Hebron (N.H.: Town) (1765-)
- Existence: 1765-
Hebron, NH was first settled in 1765 and incorporated in 1792 from a portion of the extinct township of Cockermouth (now Groton), combined with a portion of what was then called West Plymouth. Most early settlers arrived from New England towns and farmin was the primary occupation. Other industries developed after the Mayhew Turnpike was built in 1803, connecting northern towns and lumber harvesting with southern cities and mills. In 1859 the population was 565, when Hebron contained one store and a tannery. By the 1920s, tourism developed into a major occupation, including summer lodges and winter skiing.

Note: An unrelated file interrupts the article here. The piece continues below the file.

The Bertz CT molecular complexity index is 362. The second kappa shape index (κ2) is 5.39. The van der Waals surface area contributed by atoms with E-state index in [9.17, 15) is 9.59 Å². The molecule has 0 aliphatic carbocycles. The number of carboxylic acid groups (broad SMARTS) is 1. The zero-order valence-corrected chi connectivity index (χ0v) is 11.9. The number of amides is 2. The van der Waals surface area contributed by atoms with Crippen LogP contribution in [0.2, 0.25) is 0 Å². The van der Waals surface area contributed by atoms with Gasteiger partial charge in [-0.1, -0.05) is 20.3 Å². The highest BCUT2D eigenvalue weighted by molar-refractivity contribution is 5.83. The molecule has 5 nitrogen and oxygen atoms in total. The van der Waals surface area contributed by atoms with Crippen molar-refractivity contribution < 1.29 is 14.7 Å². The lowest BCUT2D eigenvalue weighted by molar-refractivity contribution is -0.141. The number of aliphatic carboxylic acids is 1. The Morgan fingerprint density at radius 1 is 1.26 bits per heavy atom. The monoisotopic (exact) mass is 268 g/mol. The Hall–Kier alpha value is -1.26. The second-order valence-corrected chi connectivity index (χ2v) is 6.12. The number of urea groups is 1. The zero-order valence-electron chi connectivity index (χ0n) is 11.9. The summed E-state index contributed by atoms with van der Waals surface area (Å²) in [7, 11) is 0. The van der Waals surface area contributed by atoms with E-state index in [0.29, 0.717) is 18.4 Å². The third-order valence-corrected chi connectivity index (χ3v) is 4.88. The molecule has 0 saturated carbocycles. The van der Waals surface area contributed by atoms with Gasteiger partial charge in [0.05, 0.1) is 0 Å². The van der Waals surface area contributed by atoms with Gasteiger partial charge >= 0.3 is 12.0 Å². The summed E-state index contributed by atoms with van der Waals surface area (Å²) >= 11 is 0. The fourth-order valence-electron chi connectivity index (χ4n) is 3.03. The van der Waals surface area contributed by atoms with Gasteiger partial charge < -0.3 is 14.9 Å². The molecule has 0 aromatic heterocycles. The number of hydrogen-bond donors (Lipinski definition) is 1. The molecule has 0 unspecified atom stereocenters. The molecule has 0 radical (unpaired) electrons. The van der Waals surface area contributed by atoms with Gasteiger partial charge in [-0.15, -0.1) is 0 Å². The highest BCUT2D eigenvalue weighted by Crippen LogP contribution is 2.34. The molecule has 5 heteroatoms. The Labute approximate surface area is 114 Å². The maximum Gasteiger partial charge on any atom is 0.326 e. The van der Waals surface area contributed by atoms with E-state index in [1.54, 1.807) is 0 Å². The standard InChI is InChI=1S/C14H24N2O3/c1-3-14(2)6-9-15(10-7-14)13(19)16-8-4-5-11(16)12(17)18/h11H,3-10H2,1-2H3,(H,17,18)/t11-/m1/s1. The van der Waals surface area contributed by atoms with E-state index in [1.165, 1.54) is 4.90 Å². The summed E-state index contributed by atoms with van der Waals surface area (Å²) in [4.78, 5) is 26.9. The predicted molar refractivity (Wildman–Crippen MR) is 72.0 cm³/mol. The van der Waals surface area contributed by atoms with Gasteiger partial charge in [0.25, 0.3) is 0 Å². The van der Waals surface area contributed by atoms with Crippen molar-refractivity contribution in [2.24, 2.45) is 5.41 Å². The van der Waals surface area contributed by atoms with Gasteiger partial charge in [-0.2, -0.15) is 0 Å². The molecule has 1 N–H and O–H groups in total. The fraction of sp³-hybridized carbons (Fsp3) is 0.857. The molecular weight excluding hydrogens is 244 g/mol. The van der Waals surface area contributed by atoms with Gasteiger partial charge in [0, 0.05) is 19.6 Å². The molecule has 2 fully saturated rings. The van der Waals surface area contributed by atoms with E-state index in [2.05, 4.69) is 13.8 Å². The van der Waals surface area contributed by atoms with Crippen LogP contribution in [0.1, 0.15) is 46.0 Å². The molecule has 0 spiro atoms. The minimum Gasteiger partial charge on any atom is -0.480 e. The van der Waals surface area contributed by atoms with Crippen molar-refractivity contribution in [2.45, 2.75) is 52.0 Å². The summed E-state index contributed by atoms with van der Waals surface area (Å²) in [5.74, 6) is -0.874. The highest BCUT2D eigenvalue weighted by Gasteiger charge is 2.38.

Found in 1 Collection or Record:
Overview Heberon, New Hampshire. The collection contains legal papers of the town including deeds as well as papers relating to the First Regular Baptist Society and the Civil War including bounty and enlistment papers. Documents signed by Dixi Crosby as Surgeon of the Board of Enrollment, Provost Marshall's Office, Third District, N.H. are also included.